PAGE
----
Catholic Church backs down on ‘faith certificates’ for pupils
Posted: Thu, 08 Jun 2017
The Catholic Church has dropped plans to take the Government to court in order to give priests the right to arbitrarily determine whether pupils are eligible for a school place on the basis of faith.
In 2016 the Office of the Schools Adjudicator upheld several complaints about the 'Certificates of Catholic Practice' and said schools had "failed" to comply with the admissions code.
Schools Week reports that the Church has now backed down over a threat to challenge the Government with a judicial review.
The certificate, which would be signed by a priest, testifies: "I hereby certify that this child and his/her family are known to me and, to the best of my knowledge and belief, the child is from a practising Catholic family."
But Schools Adjudicator Dr Bryan Slater ruled that the certificate did not meet the requirement to be "reasonable, clear, objective, procedurally fair, and comply with all relevant legislation".
The certificates were "the gift of an applicant's parish priest", he said, and were opaque to parents because even meeting the standard of a 'practising Catholic' in church attendance would not guarantee receipt of a certificate. This would create unfairness.
The Church has now said a certificate will be issued if a parent has attended mass for a minimum of five years.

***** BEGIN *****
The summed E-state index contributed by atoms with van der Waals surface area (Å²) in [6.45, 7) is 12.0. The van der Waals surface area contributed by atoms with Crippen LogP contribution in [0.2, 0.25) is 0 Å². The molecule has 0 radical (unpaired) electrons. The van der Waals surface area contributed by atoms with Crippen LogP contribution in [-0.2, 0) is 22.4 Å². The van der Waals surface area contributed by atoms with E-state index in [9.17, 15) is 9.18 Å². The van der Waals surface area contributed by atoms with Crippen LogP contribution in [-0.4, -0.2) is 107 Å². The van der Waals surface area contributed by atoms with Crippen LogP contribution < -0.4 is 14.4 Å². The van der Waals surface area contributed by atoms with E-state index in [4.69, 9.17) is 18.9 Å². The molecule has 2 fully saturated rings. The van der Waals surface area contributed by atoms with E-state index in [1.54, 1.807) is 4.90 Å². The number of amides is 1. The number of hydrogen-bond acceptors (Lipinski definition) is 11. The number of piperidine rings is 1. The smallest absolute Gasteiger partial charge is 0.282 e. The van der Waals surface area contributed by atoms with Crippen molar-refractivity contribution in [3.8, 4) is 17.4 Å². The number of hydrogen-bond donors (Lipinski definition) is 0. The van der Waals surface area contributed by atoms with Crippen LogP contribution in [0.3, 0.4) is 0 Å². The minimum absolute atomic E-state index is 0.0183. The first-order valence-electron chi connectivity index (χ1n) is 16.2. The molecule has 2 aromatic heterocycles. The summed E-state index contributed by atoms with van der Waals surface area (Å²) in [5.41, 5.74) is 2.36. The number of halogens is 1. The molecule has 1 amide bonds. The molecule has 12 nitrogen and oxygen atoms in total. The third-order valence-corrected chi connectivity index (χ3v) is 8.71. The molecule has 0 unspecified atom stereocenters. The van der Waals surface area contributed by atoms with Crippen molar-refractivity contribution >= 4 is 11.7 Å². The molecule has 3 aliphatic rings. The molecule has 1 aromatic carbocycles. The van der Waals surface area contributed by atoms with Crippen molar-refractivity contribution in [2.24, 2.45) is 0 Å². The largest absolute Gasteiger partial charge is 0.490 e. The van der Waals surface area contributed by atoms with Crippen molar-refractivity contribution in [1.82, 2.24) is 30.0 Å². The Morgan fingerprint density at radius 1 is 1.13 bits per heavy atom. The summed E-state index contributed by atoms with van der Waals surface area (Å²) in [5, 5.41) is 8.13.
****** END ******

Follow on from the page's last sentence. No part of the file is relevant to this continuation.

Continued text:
A certificate can be signed for parents who do not meet this threshold in "exceptional circumstances".
Professor Anna Vinoles of Cambridge University told Schools Week that no new definition would make the schools "more socially inclusive."
Stephen Evans, campaigns director of the National Secular Society, welcomed the Church's decision to drop the threat of court action, but said, "No discrimination against pupils on the basis of their religious background should be considered fair.
"To determine whether children can attend their local state-funded school on the basis of their parent's churchgoing activity is discriminatory and plain wrong. The next government should remove the rights of faith schools to have admissions policies that prioritise pupils on the basis of baptism, religious affiliation or the religious activities of their parents."